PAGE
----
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I don't want my son (in middle school) to waste time learning unwanted skills. But yes education is still important by the time they mature.
{/quote]

I don't think most of school is a complete waste. English Literature, History, Science, Math, Sports, Music programs. The American school system is a poor delivery method for the information, but to have a working knowledge of the basics isn't a bad thing.

I'm a dad, my oldest is 6. Here's some things I'm thinking about to prepare her:

Teaching her piano (myself).
Taking ballet classes
Talking to her about what I'm doing in my business every day at dinner time (learning through stories).
Taking her to the warehouse twice a month on weekends, to see what we're doing.
Getting her taking courses online (gamified coding courses like Treehouse are really fun!)
Paying her money for every business book she reads and does a report on (when she can read!)
Having her watch Tony Robbins videos and TED talks.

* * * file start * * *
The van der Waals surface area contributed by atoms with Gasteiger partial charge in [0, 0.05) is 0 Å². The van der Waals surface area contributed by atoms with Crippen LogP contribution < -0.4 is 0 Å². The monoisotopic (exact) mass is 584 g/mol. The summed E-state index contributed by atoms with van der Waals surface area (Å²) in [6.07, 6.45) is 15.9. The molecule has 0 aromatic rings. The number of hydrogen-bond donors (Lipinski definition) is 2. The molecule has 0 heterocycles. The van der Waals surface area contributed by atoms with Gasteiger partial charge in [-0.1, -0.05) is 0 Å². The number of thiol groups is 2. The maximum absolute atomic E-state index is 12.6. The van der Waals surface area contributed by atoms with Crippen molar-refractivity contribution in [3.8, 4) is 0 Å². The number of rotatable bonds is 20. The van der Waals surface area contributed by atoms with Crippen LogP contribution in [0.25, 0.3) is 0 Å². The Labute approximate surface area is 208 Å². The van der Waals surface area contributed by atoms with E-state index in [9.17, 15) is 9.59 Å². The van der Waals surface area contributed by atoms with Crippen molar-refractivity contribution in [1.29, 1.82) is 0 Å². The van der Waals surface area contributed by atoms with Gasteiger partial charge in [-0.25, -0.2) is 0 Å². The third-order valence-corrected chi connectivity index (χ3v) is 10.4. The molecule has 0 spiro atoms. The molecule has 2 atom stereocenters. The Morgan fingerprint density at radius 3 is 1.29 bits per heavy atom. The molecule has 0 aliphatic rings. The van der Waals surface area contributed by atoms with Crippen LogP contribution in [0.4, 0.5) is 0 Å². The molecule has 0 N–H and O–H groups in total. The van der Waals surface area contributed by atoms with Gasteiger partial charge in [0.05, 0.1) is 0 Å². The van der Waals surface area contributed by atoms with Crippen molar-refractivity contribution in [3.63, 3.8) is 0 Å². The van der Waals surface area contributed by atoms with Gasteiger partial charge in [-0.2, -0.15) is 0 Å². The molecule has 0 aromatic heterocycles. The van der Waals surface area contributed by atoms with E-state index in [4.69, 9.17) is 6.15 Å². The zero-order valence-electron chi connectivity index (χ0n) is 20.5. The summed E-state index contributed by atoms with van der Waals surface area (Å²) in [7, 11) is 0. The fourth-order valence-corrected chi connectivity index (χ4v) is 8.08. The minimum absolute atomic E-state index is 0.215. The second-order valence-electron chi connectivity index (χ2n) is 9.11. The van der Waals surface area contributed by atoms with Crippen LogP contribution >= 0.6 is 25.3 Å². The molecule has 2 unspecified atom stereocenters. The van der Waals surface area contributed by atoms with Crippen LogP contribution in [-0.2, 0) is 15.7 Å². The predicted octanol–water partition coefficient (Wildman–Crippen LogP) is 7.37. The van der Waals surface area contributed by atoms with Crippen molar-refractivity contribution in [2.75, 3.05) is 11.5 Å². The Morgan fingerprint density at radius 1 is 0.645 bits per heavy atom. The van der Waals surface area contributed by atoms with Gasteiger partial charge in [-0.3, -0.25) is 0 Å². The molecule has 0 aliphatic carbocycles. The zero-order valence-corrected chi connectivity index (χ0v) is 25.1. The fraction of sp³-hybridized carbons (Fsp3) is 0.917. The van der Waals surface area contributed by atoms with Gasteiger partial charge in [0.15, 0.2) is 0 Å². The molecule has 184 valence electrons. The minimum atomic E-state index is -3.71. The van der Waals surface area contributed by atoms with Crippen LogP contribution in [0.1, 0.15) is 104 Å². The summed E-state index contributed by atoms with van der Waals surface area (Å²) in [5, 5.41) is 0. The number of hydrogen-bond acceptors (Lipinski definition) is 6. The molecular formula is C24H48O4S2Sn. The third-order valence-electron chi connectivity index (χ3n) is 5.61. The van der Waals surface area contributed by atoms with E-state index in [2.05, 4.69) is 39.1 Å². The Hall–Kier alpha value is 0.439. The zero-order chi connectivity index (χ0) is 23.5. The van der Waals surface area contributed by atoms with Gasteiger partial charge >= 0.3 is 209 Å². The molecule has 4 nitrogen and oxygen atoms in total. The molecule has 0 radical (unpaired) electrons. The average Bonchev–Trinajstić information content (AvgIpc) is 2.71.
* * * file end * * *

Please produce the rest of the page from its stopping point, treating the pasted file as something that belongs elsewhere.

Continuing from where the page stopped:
She got $20 birthday money last week, and bought a toy on Amazon. Now she wants more money. Great opportunity to teach her about savings, and also that money comes from doing work... either for somebody else, or owning your own business. I actually have 200 envelopes she can stuff that I was going to have an employee do, but I'll let her do the work instead and pay her for it. She's not going to get an allowance or money for doing chores.

I don't think there will be a better teacher than her growing up working in my business.


I hired 1 local middle school kid and 1 local high school kid to work this summer, and it was so rewarding to see them learning and working in a real job at age 14/15, developing mechanic skills and making $400 a week, while all of their friends were playing Fortnite. Can't wait until it's my own kids!
 

blueyedgibson

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Perhaps just let him get into a normal school so that he can develop social skills and adapt to other humans and, like the good parent that you are, teach him the skills you want him to acquire? Getting just enough "good grades" in high school doesn't take much time, and in his free time, you could teach him about business
I moved to the US when I was 11 years old and tested into the 12th grade level on all of the standardized tests. The school counselors decided to put me into 8th grade so that I could develop "social skills" and experience high school. Looking back, I think that hurt me more than anything.